Motorists are massively over-taxed

Allister Heath
BRITISH motorists are massively over-taxed. In 2009/10, 66p in each pound spent on petrol and diesel was pocketed by the Exchequer, with just a third going to retailers and oil companies. Taking just fuel and vehicle excise duty (and ignoring other taxes, including value added tax) the government raises about £31.5bn a year from motorists. Spending on building and improving roads was just £10bn at last count. The social cost of motoring has plausibly been estimated at £3.5bn a year in the form of noise and pollution. If this were so, green taxes would be too high to the tune of £18.1bn, or £293 per person. But even if this estimate of the social cost were three times too low and the real cost were £10bn, the tax take would remain £11.6bn a year too high. There are lots of other ways motorists are under attack, including Westminster Council’s wrong-headed new evening and weekend parking charges, which are bound to destroy the viability of numerous theatres, restaurants and shops. The problem, of course, is that most other activities in today’s Britain are also heavily over-taxed. The tragic truth in the current intellectual and economic climate is that the situation will probably get even worse before it eventually improves.

IT is not all bad news. The American economy is showing signs of life again. The best indication was that Wal-Mart, the giant US retailer, finally reported its first quarter of increased US sales, breaking a dismal nine quarter run of declines. This improvement is industry-wide, as witnessed by the 0.5 per cent month on month rise in retail sales in October. The latest manufacturing surveys aren’t bad either, suggesting expansion in factory output. Jobs numbers have been revised upwards going back a few months. The economy is likely to expand at a semi-decent rate in the fourth quarter, as it did in the third. Given the importance of America to global demand, this is also very good for Britain.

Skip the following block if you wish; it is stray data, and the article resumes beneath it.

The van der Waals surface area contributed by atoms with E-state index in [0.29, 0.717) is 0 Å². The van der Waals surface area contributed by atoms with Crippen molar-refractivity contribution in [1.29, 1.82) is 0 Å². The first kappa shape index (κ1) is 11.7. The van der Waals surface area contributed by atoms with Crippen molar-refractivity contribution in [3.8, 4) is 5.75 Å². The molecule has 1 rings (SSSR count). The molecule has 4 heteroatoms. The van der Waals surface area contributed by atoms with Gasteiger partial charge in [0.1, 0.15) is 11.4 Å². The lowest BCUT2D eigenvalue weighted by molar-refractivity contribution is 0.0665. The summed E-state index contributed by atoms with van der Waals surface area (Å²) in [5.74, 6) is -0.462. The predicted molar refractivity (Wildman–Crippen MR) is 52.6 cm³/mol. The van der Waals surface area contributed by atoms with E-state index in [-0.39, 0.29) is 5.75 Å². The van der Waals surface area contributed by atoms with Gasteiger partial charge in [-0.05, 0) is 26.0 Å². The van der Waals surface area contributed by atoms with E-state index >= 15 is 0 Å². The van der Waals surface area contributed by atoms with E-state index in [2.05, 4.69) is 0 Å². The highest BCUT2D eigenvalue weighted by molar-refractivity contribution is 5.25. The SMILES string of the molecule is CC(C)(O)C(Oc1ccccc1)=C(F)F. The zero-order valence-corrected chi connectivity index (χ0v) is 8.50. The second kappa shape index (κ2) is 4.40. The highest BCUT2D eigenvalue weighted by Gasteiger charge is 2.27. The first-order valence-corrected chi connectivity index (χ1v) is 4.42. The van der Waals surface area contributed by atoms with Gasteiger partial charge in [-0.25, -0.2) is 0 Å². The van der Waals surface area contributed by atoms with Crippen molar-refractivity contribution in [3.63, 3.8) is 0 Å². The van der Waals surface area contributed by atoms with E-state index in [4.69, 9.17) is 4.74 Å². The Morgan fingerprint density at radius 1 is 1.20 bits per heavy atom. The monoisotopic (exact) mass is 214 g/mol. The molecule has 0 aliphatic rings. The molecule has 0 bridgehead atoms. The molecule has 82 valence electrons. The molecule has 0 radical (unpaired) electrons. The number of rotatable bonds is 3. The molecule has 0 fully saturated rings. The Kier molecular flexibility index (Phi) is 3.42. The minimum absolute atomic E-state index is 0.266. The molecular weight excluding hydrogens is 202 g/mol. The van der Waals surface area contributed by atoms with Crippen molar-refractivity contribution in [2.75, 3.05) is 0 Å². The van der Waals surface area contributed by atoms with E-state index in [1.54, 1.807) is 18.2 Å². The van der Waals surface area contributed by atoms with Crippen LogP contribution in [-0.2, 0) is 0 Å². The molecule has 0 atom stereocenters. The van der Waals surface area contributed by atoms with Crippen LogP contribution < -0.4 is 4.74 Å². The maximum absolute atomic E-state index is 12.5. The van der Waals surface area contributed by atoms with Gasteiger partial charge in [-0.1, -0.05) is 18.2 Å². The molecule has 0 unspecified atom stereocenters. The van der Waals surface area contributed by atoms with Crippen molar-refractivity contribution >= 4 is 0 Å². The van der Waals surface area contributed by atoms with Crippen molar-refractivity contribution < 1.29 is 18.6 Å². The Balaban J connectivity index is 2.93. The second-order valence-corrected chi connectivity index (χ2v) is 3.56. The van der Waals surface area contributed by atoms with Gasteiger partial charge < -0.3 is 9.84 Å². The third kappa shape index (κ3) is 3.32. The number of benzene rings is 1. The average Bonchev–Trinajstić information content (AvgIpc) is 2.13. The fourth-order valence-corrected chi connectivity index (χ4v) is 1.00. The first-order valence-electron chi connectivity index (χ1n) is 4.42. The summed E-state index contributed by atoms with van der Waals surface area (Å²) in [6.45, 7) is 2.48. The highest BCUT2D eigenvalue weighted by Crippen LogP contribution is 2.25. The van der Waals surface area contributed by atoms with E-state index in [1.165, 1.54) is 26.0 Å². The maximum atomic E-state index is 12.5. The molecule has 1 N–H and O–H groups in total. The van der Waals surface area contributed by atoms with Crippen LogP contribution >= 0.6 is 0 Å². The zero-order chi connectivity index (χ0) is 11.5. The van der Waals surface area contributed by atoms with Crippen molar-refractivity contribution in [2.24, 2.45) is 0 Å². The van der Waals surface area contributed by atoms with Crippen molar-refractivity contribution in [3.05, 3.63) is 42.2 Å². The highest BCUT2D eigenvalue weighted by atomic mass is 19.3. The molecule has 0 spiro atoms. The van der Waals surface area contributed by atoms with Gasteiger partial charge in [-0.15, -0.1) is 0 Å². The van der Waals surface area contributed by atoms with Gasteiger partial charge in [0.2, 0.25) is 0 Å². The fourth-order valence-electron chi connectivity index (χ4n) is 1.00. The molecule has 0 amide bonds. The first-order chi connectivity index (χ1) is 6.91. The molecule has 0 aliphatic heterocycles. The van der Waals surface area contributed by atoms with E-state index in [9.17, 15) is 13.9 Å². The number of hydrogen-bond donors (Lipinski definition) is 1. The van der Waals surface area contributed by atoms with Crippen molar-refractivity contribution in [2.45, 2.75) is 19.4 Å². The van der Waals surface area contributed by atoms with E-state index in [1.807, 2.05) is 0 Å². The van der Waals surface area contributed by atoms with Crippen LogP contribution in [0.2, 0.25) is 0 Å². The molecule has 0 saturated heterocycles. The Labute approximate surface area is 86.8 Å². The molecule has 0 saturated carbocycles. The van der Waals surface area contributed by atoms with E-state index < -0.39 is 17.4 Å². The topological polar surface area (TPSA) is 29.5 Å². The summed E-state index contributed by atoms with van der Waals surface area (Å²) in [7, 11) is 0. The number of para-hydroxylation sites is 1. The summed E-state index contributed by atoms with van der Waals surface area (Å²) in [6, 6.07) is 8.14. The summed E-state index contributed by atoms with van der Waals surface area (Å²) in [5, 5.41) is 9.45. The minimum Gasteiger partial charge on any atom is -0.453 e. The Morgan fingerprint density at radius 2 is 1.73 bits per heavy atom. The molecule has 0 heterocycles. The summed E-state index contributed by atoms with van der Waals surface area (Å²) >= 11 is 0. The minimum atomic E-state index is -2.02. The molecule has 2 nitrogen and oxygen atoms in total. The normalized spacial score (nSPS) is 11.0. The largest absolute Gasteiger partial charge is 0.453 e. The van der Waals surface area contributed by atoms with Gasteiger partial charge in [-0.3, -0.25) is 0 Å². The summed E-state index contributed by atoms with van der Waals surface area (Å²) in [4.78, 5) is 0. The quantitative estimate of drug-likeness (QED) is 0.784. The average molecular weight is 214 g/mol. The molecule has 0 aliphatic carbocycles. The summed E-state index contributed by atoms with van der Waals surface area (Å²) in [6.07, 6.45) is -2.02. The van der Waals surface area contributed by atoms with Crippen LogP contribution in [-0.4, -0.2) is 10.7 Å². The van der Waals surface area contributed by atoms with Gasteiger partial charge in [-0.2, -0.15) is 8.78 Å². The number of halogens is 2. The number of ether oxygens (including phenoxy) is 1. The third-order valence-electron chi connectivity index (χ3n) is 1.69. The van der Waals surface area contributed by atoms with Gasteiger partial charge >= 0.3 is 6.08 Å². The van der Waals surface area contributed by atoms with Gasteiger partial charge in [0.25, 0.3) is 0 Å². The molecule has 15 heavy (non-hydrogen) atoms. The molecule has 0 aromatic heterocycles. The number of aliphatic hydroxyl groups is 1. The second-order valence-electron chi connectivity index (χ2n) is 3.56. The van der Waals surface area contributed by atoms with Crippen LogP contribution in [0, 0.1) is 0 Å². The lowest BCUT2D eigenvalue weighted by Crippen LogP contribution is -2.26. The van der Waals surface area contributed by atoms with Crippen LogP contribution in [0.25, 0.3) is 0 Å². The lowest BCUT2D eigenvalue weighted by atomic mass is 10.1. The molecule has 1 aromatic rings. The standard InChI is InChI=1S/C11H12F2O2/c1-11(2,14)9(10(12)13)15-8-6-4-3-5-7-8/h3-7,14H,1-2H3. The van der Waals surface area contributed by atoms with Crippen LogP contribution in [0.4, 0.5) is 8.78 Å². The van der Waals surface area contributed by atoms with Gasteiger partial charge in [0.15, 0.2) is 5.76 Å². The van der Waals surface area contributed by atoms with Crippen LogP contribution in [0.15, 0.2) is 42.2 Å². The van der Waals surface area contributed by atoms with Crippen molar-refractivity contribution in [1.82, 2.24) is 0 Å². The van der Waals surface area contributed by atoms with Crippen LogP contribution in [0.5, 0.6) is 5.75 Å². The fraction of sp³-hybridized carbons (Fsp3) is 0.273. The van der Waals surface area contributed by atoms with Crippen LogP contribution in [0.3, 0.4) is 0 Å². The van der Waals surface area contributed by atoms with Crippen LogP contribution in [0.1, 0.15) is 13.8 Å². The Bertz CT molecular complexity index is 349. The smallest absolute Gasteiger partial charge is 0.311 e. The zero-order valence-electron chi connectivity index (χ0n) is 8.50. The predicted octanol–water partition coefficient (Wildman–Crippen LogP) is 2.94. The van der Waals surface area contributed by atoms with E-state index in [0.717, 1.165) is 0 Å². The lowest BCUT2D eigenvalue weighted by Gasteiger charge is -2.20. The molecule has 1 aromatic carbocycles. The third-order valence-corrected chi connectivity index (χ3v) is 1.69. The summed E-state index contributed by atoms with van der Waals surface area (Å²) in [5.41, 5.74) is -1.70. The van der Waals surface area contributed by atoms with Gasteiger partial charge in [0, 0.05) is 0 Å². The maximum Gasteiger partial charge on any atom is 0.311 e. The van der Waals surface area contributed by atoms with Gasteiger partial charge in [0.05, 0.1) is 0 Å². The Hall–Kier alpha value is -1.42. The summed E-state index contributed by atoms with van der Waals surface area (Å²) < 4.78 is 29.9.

This doesn’t mean that the US is our of the woods; it faces, among other problems, the possibility of renewed budgetary paralysis. Millions of people remain affected by unemployment or under-employment, wealth levels have plummeted and morale remains subdued. America’s level of economic output is now slightly higher than it was at the peak of the boom, before the recession. This is in stark contrast to the Eurozone, Japan and Britain, where output has yet to catch up. It is bizarre, therefore, that America still feels even more scarred by the downturn than Britain.

So much for today’s dose of relative optimism. There is an interesting follow-up to yesterday’s column, where I bemoaned Britain’s culture of excessive private and public sector leverage (still at 291 per cent of GDP excluding financial firms), and predicted years of depressed consumer spending as we slowly readjust.

Andrew Lilico of Europe Economics estimates that the UK’s sustainable rate of growth over the next decade may have fallen to just 1.1 per cent a year. Yet the Office for Budget Responsibility still estimates sustainable growth to be 2.35 per cent per year, falling to 2.1 per cent by 2015. Somebody has got it wrong; if, as I suspect, it is the OBR the coalition as well as Labour will have to revise all of their spending plans.
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